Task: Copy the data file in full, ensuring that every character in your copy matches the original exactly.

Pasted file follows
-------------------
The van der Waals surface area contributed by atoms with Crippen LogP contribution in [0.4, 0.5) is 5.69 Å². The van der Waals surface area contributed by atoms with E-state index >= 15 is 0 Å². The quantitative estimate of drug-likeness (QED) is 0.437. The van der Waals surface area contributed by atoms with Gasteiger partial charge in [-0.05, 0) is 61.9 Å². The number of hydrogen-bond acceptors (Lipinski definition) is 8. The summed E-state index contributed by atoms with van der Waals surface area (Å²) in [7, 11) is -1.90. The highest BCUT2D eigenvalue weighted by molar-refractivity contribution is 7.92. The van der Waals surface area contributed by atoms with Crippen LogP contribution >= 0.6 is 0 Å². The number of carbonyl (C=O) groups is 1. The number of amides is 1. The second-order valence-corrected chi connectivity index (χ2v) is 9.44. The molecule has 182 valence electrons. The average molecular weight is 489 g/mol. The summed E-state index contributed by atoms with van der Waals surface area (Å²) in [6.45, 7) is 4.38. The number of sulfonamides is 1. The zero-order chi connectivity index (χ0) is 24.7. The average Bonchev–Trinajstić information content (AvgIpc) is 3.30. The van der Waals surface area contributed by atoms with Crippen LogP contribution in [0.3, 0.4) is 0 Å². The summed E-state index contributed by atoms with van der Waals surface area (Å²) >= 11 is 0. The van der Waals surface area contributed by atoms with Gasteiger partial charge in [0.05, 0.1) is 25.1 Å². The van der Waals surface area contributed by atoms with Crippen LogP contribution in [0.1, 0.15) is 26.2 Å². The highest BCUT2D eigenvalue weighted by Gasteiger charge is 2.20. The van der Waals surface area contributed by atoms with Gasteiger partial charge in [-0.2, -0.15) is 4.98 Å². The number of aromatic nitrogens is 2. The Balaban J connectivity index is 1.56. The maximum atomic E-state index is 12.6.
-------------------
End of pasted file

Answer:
The van der Waals surface area contributed by atoms with Crippen LogP contribution in [0.4, 0.5) is 5.69 Å². The van der Waals surface area contributed by atoms with E-state index >= 15 is 0 Å². The quantitative estimate of drug-likeness (QED) is 0.437. The van der Waals surface area contributed by atoms with Gasteiger partial charge in [-0.05, 0) is 61.9 Å². The number of hydrogen-bond acceptors (Lipinski definition) is 8. The summed E-state index contributed by atoms with van der Waals surface area (Å²) in [7, 11) is -1.90. The highest BCUT2D eigenvalue weighted by molar-refractivity contribution is 7.92. The van der Waals surface area contributed by atoms with Crippen LogP contribution >= 0.6 is 0 Å². The number of carbonyl (C=O) groups is 1. The number of amides is 1. The second-order valence-corrected chi connectivity index (χ2v) is 9.44. The molecule has 182 valence electrons. The average molecular weight is 489 g/mol. The summed E-state index contributed by atoms with van der Waals surface area (Å²) in [6.45, 7) is 4.38. The number of sulfonamides is 1. The zero-order chi connectivity index (χ0) is 24.7. The average Bonchev–Trinajstić information content (AvgIpc) is 3.30. The van der Waals surface area contributed by atoms with Crippen LogP contribution in [0.3, 0.4) is 0 Å². The summed E-state index contributed by atoms with van der Waals surface area (Å²) >= 11 is 0. The van der Waals surface area contributed by atoms with Gasteiger partial charge in [0.05, 0.1) is 25.1 Å². The van der Waals surface area contributed by atoms with Crippen LogP contribution in [0.1, 0.15) is 26.2 Å². The highest BCUT2D eigenvalue weighted by Gasteiger charge is 2.20. The van der Waals surface area contributed by atoms with Gasteiger partial charge in [-0.2, -0.15) is 4.98 Å². The number of aromatic nitrogens is 2. The Balaban J connectivity index is 1.56. The maximum atomic E-state index is 12.6.